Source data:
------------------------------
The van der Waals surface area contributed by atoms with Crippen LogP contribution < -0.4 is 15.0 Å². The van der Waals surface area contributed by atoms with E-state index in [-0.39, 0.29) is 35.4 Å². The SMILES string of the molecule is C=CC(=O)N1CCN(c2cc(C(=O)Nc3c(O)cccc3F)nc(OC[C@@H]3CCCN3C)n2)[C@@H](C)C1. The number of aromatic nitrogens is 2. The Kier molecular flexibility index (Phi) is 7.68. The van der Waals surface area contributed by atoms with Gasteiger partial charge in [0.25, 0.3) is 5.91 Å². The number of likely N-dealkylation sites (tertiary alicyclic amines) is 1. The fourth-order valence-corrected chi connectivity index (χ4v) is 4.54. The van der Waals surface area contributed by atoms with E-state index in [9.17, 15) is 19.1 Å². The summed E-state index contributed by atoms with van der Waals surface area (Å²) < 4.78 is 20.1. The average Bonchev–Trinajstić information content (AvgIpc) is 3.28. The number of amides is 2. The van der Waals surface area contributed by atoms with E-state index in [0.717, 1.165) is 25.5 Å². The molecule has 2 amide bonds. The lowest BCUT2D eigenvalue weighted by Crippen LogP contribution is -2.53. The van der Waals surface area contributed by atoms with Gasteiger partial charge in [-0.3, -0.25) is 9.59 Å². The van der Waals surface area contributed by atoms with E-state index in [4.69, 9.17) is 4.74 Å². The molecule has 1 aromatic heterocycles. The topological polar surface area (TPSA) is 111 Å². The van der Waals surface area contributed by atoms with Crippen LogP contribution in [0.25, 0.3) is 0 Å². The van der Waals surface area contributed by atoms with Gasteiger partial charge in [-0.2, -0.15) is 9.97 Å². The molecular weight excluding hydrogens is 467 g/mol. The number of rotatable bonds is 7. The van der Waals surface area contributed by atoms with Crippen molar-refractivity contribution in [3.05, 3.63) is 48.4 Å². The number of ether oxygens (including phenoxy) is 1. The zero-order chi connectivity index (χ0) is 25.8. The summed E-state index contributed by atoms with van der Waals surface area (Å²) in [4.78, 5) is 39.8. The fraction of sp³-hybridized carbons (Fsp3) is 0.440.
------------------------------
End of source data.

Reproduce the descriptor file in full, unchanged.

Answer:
The van der Waals surface area contributed by atoms with Crippen LogP contribution < -0.4 is 15.0 Å². The van der Waals surface area contributed by atoms with E-state index in [-0.39, 0.29) is 35.4 Å². The SMILES string of the molecule is C=CC(=O)N1CCN(c2cc(C(=O)Nc3c(O)cccc3F)nc(OC[C@@H]3CCCN3C)n2)[C@@H](C)C1. The number of aromatic nitrogens is 2. The Kier molecular flexibility index (Phi) is 7.68. The van der Waals surface area contributed by atoms with Gasteiger partial charge in [0.25, 0.3) is 5.91 Å². The number of likely N-dealkylation sites (tertiary alicyclic amines) is 1. The fourth-order valence-corrected chi connectivity index (χ4v) is 4.54. The van der Waals surface area contributed by atoms with E-state index in [9.17, 15) is 19.1 Å². The summed E-state index contributed by atoms with van der Waals surface area (Å²) < 4.78 is 20.1. The average Bonchev–Trinajstić information content (AvgIpc) is 3.28. The number of amides is 2. The van der Waals surface area contributed by atoms with E-state index in [0.717, 1.165) is 25.5 Å². The molecule has 2 amide bonds. The lowest BCUT2D eigenvalue weighted by Crippen LogP contribution is -2.53. The van der Waals surface area contributed by atoms with Gasteiger partial charge in [-0.3, -0.25) is 9.59 Å². The van der Waals surface area contributed by atoms with E-state index in [4.69, 9.17) is 4.74 Å². The molecule has 1 aromatic heterocycles. The topological polar surface area (TPSA) is 111 Å². The van der Waals surface area contributed by atoms with Crippen LogP contribution in [0.25, 0.3) is 0 Å². The van der Waals surface area contributed by atoms with Gasteiger partial charge in [-0.2, -0.15) is 9.97 Å². The molecular weight excluding hydrogens is 467 g/mol. The number of rotatable bonds is 7. The van der Waals surface area contributed by atoms with Crippen molar-refractivity contribution in [3.05, 3.63) is 48.4 Å². The number of ether oxygens (including phenoxy) is 1. The zero-order chi connectivity index (χ0) is 25.8. The summed E-state index contributed by atoms with van der Waals surface area (Å²) in [4.78, 5) is 39.8. The fraction of sp³-hybridized carbons (Fsp3) is 0.440.